By Claire Lucas / Posted on October 17th, 2017
Many traditional nursing homes are scrambling to meet the new person-centered regulatory standards; however, it is business as usual for Green House homes. What set’s Green House homes apart is the comprehensive transformation of the homes… physical design, organizational structure and philosophy of care are all changed to reflect elder-directed care. The three Core Values: Real Home, Empowered Staff & Meaningful life provide a guidepost for establishing operational practices.
CMS is placing a larger focus on use of non-pharmalogical interventions and staff having appropriate competencies and skills. Appropriate treatment and services for Elders living with dementia is also emphasized in the new regulations.
A key element of The Green House model is the use of specially trained versatile workers, whose responsibilities include food preparation and service, activities, light housekeeping, and laundry. The versatile workers are called Shahbaz, and are Certified Nursing Assistants who receive an additional 128 hours of education which encompasses all elements of their work including infection control procedures, culinary skills, dementia, communication skills and activities. Not only are staffed provided the training they need, but consistent staffing allows for Shahbazim to get to know their Elders, establish strong bonds of friendship. Being well-known supports allows for non-pharmalogical interventions to be effective.
Residents Rights has become the largest section in the new CMS regulations.
Shahbazim understand that one of their fundamental roles is to nurture, sustain and protect the Elders in their care. Elders are in control, driving decisions in the home from menu choices to daily activities. Staff learn about how to provide Meaningful Life to elders in their care, including honoring their natural rhythms. Elders can sleep in and go to bed when they wish.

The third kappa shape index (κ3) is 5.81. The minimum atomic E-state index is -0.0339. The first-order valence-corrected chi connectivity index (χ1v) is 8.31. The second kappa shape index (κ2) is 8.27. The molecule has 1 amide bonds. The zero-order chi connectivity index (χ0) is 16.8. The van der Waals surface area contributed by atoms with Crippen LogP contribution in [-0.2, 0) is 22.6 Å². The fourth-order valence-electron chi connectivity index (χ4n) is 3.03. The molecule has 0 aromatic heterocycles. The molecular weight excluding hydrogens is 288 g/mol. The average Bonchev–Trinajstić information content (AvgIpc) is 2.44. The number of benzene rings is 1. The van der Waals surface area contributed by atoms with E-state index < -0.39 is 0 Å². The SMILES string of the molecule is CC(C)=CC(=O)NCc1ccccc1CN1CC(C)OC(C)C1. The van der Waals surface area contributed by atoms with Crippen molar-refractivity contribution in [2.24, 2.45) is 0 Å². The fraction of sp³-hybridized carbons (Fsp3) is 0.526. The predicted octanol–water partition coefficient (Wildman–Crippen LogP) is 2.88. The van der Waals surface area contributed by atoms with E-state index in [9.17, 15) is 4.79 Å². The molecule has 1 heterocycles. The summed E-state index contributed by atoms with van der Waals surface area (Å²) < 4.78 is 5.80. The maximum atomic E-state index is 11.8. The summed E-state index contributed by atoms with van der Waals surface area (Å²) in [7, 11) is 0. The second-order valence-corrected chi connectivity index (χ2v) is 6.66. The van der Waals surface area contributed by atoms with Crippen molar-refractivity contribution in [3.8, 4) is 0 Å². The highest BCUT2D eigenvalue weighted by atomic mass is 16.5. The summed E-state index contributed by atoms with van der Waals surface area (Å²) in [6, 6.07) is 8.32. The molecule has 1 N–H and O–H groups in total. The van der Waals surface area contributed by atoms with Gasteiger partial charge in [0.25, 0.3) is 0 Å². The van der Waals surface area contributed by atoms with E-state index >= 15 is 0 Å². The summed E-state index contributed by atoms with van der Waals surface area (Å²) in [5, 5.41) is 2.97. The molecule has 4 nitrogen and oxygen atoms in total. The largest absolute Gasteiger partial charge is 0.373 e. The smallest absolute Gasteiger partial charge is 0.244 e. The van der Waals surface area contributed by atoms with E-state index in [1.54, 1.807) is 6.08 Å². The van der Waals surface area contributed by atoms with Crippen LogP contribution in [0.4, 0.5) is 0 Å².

New regulations set new standards for care planning.
Elders can decide who attends and now must participate in setting goals. A nurse aide and a member of food services staff are required to attend care plan meetings. Again, this has always been part of the Green House model. Shahbazim lead the care plan meetings. Because they are consistently assigned to work in one home, they know their Elders well. Staff are coached on how to respect Elder’s wishes, while informing them of risks and benefits of proposed care. Ultimately, the Elder decides.
Grievances must be acted on quickly by staff and recommendations from Elders must now be considered. In a Green House home staff are talking to Elders daily, hearing their concerns and following up on their issues in “real time.”
Shahbazim are empowered and therefore can often make immediate changes to address Elder’s concerns, eliminating the need to go through a long chain of command to have issues heard and changes made.
CMS has put more emphasis on creating a “homelike” environment.
Green House takes it to another level providing “real home.” Every elder has a private bathroom and their own bathroom/shower. Elders can personalize their bedrooms, bringing in many items from home.
Meaningful Engagement is now a greater focus of new regulations.
Elders must be provided with a choice of activities that encourage both independence and interaction with the community. Activities in a Green House home include a combination of planned and spontaneous events, with a majority of activity occurring naturally and recorded as appropriate. Although the full-time activities director will act in a facilitative role, providing assessment and evaluation of activity preferences and individual engagement, assistance with activity programming, coaching and teaching; versatile workers within each home will have primary responsibility for leading meaningful and engaging activities on a daily basis. While anticipated activities can be scheduled, the spontaneity fostered in a Green House home means not all activities can be planned. Some programs will occur naturally, such as folding laundry, a family visit, or assisting with the day’s meal.